A longitudinal evaluation of a communication skills programme

Wilkinson, S.; Bailey, K.; Aldridge, J.; Roberts, A.
July 1999
Palliative Medicine;1999, Vol. 13 Issue 4, p341
Academic Journal
Communication is an essential component of palliative care, but patients and their families are often dissatisfied with their interactions with health professionals. Communication difficulties are also a recognized stress factor among health professionals. Education and training, however, are said to improve communication skills. A communication skills training programme for 110 nurses has demonstrated statistically significant improvements in the nurses' skills, but no long-term effect was evaluated. This paper presents the results of the long-term follow-up study. Of the 110 nurses contacted, 20% refused to participate, 45% agreed and 35% did not respond; 33 nurses returned usable data. The mean length of time since completing the original study was 2.5 years. Since completion of the original course there was no statistically significant deterioration or improvement in eight of the nine areas of assessment skills evaluated. In the area of psychological assessment there was a statistically significant improvement, and overall the nurses maintained their skills and improved in this area. The results suggest that over time the nurses became more confident in the emotional areas of care as a result of the training. The two key elements of the training were audio-tape recordings and feedback, which raised self-awareness, and experiential workshops covering ways of handling difficult situations. Whether a similar training effect could be achieved by a short 35-day course on communication skills needs addressing, because the integrated training skills course evaluated here is costly. Preliminary evidence suggests that the 35-day course may not be as effective, so the increased costs associated with the integrated training skills course may be wisely spent if it improves the quality of nursepatient interaction as evidence here suggests.


Related Articles

  • What Should Oncology Nurses Know When Caring for Veterans?  // ONS Connect;Nov2011, Vol. 26 Issue 11, p13 

    The article offers a nurse's perspective on how oncology nurses should care for the U.S. veterans and what they should know about them. She states that many healthcare providers working outside the Veterans Health Administration (VA) system are unaware that one of every four hospice patients is...

  • Effective communication in palliative care. Dunne, Kathleen // Nursing Standard;12/7/2005, Vol. 20 Issue 13, p57 

    This article focuses on the definitions of communication and an examination of their relationship to palliative care nursing. The underpinning theory is analysed as a means of understanding the communication process. The communication process in nursing is considered in the context of...

  • Mum's gone travelling. Smith, Jackie // Nursing Standard;4/12/2006, Vol. 20 Issue 31, p32 

    The article discusses the author's experience during her employment at a nursing home in Auckland, New Zealand. She noted that it was a challenging and interesting experience to work with a team of care-givers from different countries. She was able to learn the different ways of delivering...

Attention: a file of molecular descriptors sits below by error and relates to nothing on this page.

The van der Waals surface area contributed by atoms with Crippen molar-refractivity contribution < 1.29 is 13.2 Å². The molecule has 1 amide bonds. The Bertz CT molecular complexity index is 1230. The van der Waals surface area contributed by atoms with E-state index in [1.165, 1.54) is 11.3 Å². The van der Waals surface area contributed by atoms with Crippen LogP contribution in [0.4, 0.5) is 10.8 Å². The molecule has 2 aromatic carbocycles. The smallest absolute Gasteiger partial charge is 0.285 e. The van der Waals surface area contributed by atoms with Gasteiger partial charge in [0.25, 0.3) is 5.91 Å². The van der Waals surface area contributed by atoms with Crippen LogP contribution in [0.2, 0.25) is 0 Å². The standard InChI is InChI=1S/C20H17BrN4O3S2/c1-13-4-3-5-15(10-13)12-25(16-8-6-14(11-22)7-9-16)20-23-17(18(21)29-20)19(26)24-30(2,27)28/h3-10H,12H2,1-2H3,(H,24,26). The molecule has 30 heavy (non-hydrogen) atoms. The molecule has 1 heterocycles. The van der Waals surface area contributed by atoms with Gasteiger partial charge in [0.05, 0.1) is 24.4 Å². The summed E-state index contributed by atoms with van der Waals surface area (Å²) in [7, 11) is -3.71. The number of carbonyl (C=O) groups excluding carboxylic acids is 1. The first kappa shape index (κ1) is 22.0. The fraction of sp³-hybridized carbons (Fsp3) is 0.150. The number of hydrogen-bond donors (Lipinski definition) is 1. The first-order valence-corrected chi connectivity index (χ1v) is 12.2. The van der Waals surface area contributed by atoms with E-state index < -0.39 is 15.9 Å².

• Achieving quality in life and death. Davis, Jodie // Australian Nursing Journal;Mar2010, Vol. 17 Issue 8, p20 

    The article discusses the importance of helping people achieve quality of life through palliative care during the end stages of an illness. The author notes that quality of life is subjective in nature and as a result, palliative care should be individualized based on patient needs and...

  • Time expenditure in patient-related care provided by specialist palliative care nurses in a community hospice service. Weber, Martin; Grohmann, Lieselotte // Palliative Medicine;Dec2004, Vol. 18 Issue 8, p719 

    Although the importance of specialist palliative care in home care programmes for terminally ill patients is well known, German community hospice services did not begin to employ nurses who had specialized in palliative care until the early 1990s. The general tasks of these nurses are...

  • Bedside diaries. Flude, Jeanette // Nursing Management - UK;Sep2010, Vol. 17 Issue 5, p8 

    A letter to the editor is presented about the benefits of bedside patient diaries to the communication between stroke patients, carers, relatives and staff.

  • All patients deserve our respect. Kinnair, Donna // Nursing Management - UK;Jul2011, Vol. 18 Issue 4, p3 

    The author reflects on the incident exposed by the BBC Panorama team wherein the Castlebeck staff, at its Winterbourne View site, Bristol, England, abused vulnerable adults violently. She notes that the Nursing and Midwifery Council (NMC) guidance on whistleblowing is insufficient to deal with...

  • Take up the Care Challenge. Kinnair, Donna // Nursing Management - UK;Dec2011, Vol. 18 Issue 8, p3 

    No abstract available.

  • The Care Challenge. Lipley, Nick // Nursing Management - UK;Dec2011, Vol. 18 Issue 8, p4 

    No abstract available.

  • Announcements.  // Journal of Palliative Medicine;Apr2002, Vol. 5 Issue 2, p337 

    Presents several announcements related to palliative medicine in the U.S.


Read the Article

Courtesy of

Sorry, but this item is not currently available from your library.

Try another library?
Sign out of this library

Other Topics